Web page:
Everyone we met before arriving in Bogota had a very clear opinion of the very capital – so we were curious which side we would end up taking, especially since we never really enjoy huge cities, with a few exceptions, like Rio de Janeiro, Buenos Aires, or … Hong Kong. Our first steps made us rather lean on the negative side. But all is not lost!
A painfully slow approach through Friday evening rush hour brought us to the very centre. This was followed by a nerve-raking research for liveable accommodation.
Like most backpackers, we stayed in La Candelaria, the partially preserved colonial centre. Doing so over a weekend, you either need to be a party animal or bring good ear plugs! Our search for a comfortable place took on epic dimensions. The very first night at the lovely, but pricey Casa Platypus was plagued by thumping meringue music from the neighbouring disco, as well as freezing temperatures in the room.
So Saturday morning we tried Hostal Fatima, a supposedly more upscale hostel. At 10.00 in the morning, some people were still holding on to whiskey glasses and swaying to the tunes. Next stop was Hostal Sue which had great vibes, but it felt more like an undergraduate fraternity house with the chaperon being on leave.
We really liked Posada del Sol, but no private rooms were available. So we turned to the Cranky Crook which seemed very cosy, but also had no private rooms. When we returned in the evening to give it another try, the little roofed courtyard was filled with chocking smoke.
Finally, just around the corner from Cranky Croc & Casa Platypus, we discovered the Hospedaje Cacique Sugamuxi, which was at least quiet inside. To make sure we checked the surroundings for clubs, bars and places that could produce loud music. Darn, we were caught by surprise, when the hairdresser across the street turned in a Casa de Cultura for the night and played “Indie Rock”!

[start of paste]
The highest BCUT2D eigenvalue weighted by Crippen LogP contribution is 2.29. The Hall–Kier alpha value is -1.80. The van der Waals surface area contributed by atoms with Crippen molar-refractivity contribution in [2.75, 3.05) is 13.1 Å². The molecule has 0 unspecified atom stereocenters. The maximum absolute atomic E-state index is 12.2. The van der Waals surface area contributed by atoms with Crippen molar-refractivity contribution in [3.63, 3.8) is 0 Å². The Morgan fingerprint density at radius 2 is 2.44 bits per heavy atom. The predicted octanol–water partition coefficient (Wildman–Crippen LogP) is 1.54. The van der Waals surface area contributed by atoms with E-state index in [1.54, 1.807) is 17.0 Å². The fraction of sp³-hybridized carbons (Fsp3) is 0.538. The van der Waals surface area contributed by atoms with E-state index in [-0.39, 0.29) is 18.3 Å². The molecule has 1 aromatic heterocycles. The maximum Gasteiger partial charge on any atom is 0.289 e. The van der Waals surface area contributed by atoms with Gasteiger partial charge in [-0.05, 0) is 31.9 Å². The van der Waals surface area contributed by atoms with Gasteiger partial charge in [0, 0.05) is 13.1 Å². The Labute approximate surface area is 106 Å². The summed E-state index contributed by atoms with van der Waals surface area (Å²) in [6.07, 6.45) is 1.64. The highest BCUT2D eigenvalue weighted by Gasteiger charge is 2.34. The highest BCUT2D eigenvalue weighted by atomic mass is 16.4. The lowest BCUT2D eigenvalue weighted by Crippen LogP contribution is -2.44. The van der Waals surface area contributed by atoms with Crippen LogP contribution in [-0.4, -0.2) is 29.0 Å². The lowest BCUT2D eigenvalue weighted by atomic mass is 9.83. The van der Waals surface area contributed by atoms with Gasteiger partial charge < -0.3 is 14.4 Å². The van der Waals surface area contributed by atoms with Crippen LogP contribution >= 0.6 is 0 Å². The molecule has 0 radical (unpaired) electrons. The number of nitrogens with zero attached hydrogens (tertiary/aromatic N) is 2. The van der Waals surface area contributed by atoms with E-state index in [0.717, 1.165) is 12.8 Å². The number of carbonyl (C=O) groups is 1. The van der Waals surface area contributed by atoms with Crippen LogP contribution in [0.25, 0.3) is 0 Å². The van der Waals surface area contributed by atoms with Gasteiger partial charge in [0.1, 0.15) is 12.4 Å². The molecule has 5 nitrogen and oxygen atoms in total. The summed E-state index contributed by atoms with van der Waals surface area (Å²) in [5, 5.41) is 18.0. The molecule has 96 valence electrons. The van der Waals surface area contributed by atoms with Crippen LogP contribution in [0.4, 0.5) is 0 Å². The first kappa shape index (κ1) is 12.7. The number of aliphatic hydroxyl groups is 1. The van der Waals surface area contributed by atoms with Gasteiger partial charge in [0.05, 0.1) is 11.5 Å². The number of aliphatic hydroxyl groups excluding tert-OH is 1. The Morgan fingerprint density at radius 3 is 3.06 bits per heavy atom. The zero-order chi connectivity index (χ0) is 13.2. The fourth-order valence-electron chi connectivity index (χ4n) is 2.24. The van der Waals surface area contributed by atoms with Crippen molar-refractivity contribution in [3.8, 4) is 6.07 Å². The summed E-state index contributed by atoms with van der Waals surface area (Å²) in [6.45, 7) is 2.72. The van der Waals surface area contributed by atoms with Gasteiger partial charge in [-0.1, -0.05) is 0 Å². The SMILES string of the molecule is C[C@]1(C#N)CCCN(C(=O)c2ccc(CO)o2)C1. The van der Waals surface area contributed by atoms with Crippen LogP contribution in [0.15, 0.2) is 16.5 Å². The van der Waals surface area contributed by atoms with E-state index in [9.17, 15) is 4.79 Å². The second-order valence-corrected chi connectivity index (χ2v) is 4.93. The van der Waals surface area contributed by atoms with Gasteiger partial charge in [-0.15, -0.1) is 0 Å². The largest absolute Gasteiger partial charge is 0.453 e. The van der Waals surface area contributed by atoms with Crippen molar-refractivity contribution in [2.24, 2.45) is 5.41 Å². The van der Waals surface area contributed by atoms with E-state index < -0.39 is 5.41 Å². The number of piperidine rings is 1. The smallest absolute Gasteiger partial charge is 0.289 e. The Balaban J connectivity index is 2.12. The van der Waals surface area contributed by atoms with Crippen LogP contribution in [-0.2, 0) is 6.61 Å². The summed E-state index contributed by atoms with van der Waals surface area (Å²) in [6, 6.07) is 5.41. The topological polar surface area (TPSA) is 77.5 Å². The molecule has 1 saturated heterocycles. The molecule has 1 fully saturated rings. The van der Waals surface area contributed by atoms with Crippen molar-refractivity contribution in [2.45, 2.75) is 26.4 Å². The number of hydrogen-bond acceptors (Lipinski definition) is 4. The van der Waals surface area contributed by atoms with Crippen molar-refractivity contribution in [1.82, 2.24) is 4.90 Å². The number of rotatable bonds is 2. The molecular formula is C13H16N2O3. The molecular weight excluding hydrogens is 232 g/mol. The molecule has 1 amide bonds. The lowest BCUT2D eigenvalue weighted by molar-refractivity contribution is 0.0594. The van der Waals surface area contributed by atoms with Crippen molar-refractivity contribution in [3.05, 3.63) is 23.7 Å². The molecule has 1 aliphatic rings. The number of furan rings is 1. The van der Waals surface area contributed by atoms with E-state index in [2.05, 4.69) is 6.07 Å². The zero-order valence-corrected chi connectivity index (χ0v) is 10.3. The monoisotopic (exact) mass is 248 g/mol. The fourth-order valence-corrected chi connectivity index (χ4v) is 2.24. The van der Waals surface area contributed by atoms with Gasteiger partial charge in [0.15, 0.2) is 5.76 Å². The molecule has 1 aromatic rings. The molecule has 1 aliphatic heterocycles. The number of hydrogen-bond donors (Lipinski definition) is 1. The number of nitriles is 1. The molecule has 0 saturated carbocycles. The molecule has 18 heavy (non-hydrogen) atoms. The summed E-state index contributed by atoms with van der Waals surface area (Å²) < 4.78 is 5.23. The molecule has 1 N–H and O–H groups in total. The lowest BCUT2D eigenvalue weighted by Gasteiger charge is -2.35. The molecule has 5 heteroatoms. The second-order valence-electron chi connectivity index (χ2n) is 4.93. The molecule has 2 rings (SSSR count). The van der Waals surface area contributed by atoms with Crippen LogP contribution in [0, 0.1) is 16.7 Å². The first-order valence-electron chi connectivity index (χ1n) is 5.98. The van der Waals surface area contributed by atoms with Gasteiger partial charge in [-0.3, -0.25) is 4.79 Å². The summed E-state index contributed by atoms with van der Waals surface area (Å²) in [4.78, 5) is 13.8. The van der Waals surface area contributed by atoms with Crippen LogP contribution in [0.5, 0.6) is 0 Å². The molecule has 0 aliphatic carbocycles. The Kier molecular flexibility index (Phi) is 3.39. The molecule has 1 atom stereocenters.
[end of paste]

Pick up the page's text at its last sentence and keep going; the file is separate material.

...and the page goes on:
But this was topped by a really scary experience the same night. Heidi heard a loud hissing noise and cars started honking like mad. Sticking her head through the window, she noticed the frightening odour of gas that had filled the entire street. Literally scared to death she raced to the “senora” on duty who called the fire fighters, who quickly got things under control.
Generally all hostels in the area are in old colonial buildings, with either tin or tiled roofs. A common characteristics are huge gaps where the roof should meet the walls to allow the chilly mountain air penetrate the room. At 2.600 meters altitude, this does not necessarily create a comfortable temperature. Travellers coughing while emerged in their Lonely Planet are a common sight, Bogota’s pollution caused by diesel spewing busses does not help either.